There are endless ways to categorize people: Are you a Stone or a Beatle? A Coke-drinker or a Pepsi-drinker? Chaos Muppet or Order Muppet? But perhaps no distinction is more polarizing than Neat versus Messy. It's the line that divided Felix and Oscar, Bert and Ernie, and an untold number of less renowned households.
By default, Team Neat gets the moral high ground: An orderly home or office provokes admiration, while a space littered with piles of laundry or stacks of paper is a source of shame. Recently, though, education research has offered a few victories for messy people. This summer, researchers at the University of Minnesota found that students in disorderly rooms "exhibited more creativity" than those who were in neat and tidy ones. The study confirmed a popular quote attributed to the most famous member of Team Messy, Albert Einstein: “If a cluttered desk is a sign of a cluttered mind, of what, then, is an empty desk a sign?”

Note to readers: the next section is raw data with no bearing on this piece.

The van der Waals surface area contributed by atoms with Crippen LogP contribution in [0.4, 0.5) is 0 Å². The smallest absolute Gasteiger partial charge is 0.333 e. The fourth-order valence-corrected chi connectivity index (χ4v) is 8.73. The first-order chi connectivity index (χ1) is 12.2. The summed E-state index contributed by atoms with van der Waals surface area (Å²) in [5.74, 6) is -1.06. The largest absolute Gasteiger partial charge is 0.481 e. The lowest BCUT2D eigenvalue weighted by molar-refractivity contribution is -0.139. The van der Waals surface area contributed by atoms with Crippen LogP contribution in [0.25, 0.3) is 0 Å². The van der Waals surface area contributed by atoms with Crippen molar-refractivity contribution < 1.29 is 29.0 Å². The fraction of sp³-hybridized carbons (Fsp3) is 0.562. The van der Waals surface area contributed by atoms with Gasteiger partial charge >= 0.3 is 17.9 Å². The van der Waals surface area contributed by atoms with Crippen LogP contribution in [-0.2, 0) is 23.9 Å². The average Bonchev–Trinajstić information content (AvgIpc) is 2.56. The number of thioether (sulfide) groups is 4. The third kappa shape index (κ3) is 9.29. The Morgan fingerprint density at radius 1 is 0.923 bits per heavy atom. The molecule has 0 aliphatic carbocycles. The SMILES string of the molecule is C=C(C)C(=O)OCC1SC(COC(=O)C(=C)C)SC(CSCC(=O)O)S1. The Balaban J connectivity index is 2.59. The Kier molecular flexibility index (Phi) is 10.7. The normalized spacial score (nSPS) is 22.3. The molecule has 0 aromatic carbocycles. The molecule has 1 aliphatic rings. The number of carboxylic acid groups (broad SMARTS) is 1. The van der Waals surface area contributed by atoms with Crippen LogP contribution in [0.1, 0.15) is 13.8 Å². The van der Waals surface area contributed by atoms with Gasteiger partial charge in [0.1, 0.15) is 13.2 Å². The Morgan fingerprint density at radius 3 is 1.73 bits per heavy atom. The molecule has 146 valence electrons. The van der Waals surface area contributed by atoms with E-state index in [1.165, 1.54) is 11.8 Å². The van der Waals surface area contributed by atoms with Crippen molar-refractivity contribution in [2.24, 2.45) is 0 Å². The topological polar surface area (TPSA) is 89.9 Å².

Another victory for the messy comes now from a recent study published in Developmental Science: It appears the benefits of messiness start at a young age. "Highchair Philosophers: The Impact of Seating Context-Development Exploration on Children's Naming Biases" found that toddlers were more likely to learn the names of foods when they played with them. Researchers Lynn K. Perry, Larissa K. Samuelson, and Joanna B. Burdinie gave 72 16-month-old children a variety of non-solid foods and told them what they were each named. A minute later, the researchers gave the toddlers the foods again. The children who touched, squeezed, and threw the foods—in other words, the kids who got messy—were more likely to identify them correctly.